Five Ways, Birmingham
Parts of this article (those related to future developments) need to be updated.(April 2011)
Five Ways is an area of Central Birmingham, England. It takes its name from a major road junction, now a busy roundabout (with pedestrian subways through a traffic island) to the south-west of the city centre which lies at the outward end of Broad Street, where the Birmingham Middle ring road crosses the start of the A456 (Hagley Road).
The name of Five Ways dates back to 1565, when roads leading to Harborne and Halesowen were recorded as being located there. Mary Anne Schimmelpenninck, who lived at Five Ways until 1785, describes the origins of its name as a result of the location being the junction of five roadways.
Five Ways was disturnpiked in 1841, after disputes over the repair of the roadways in the area. It was the former home of King Edward VI Five Ways School, before it relocated to its present site in Bartley Green. Five Ways railway station is located on the Cross-City Line. It opened in 1884 to replace the Granville Street station and closed in 1944, reopening in 1978. The old station building survives as offices on Islington Row. There are plans to extend the Midland Metro light rail system from the city centre along Broad Street, through the Five Ways underpass and into Hagley Road. 
On 4 June 1862, a memorial to Joseph Sturge (which originally incorporated drinking fountains) was unveiled in front of a crowd of 12,000. The sculptor was John Thomas, whom Sir Charles Barry had employed as stone and wood carver on the former King Edward's Grammar School at Five Ways. In 2006/7, a partnership of the Birmingham Civic Society, Birmingham City Council and the Sturge family saw the statue restored in time for the 200th anniversary of the Slave Trade Act of 1807. A civic ceremony that formally rededicated the statue was held on 24 March 2007; and an interpretation board, giving details of Sturge's life, was unveiled by the Lord Mayor of Birmingham. The statue is grade II listed.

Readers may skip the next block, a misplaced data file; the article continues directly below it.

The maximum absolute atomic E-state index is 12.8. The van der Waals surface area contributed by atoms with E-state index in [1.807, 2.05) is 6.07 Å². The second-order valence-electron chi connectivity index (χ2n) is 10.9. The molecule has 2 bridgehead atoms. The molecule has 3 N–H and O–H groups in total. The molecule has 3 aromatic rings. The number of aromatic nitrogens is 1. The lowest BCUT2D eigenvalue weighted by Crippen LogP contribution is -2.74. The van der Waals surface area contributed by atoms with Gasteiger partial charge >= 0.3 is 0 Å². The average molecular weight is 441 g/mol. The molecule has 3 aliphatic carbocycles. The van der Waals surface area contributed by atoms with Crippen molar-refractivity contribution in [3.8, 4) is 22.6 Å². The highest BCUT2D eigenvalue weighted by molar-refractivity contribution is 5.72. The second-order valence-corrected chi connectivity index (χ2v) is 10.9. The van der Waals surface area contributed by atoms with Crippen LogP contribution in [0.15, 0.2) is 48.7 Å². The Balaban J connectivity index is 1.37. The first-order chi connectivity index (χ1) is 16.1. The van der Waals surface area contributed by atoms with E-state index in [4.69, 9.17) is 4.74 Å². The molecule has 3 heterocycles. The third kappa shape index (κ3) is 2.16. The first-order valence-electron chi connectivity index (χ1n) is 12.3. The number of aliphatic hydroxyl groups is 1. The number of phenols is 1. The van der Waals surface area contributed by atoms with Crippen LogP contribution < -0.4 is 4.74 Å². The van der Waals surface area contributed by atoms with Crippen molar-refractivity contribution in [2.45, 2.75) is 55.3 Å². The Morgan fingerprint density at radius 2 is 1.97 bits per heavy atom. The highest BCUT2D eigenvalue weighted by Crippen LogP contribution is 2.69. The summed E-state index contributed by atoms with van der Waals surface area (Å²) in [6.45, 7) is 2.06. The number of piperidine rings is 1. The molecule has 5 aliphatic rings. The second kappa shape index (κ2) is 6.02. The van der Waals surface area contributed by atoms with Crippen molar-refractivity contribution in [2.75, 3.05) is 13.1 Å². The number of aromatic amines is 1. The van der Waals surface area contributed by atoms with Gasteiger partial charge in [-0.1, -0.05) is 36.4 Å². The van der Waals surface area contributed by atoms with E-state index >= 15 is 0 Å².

Buildings also located at Five Ways include Philip Chatwin's Lloyds Bank (1908-9) and the Marriott Hotel (formerly the Swallow Hotel, and before that Tube Investments House), which was expected to receive a five-star rating when opened to rival the Hyatt Regency Hotel on Broad Street; however, it was unable to achieve this. The building was built in 1957 to a design by Cotton, Ballard & Blow. It is now a Grade B locally listed building.
Five Ways is a major commercial area of Birmingham city centre. The area began to develop in the early 1960s when Birmingham's business centre expanded westwards towards Edgbaston, along Broad Street and Hagley Road. Calthorpe Estates, the landowners, started various schemes to encourage highrise construction in the area and to develop it into a business centre. One of the first developments here was Five Ways Shopping Centre, with Auchinleck House above it. It consists of a traffic-free piazza with ground floor retail, an indoor market area, a car park on the second floor and the 10-storey Auchinleck House, which is named after Claude Auchinleck, with office accommodation. Designed by J. Seymour Harris & Partners, it was completed in 1962. On the side of Auchinleck House was a mural by Trewin Copplestone which was illuminated at night. This was removed, though another mural by that artist remains in the courtyard. Other developments in the near vicinity of Five Ways include Five Ways House on Islington Row, designed by Cotton, Ballard & Blow, and the Birmingham Chamber of Commerce building, by John Madin. Five Ways House was the location of the Ministry of Public Building and Works' library.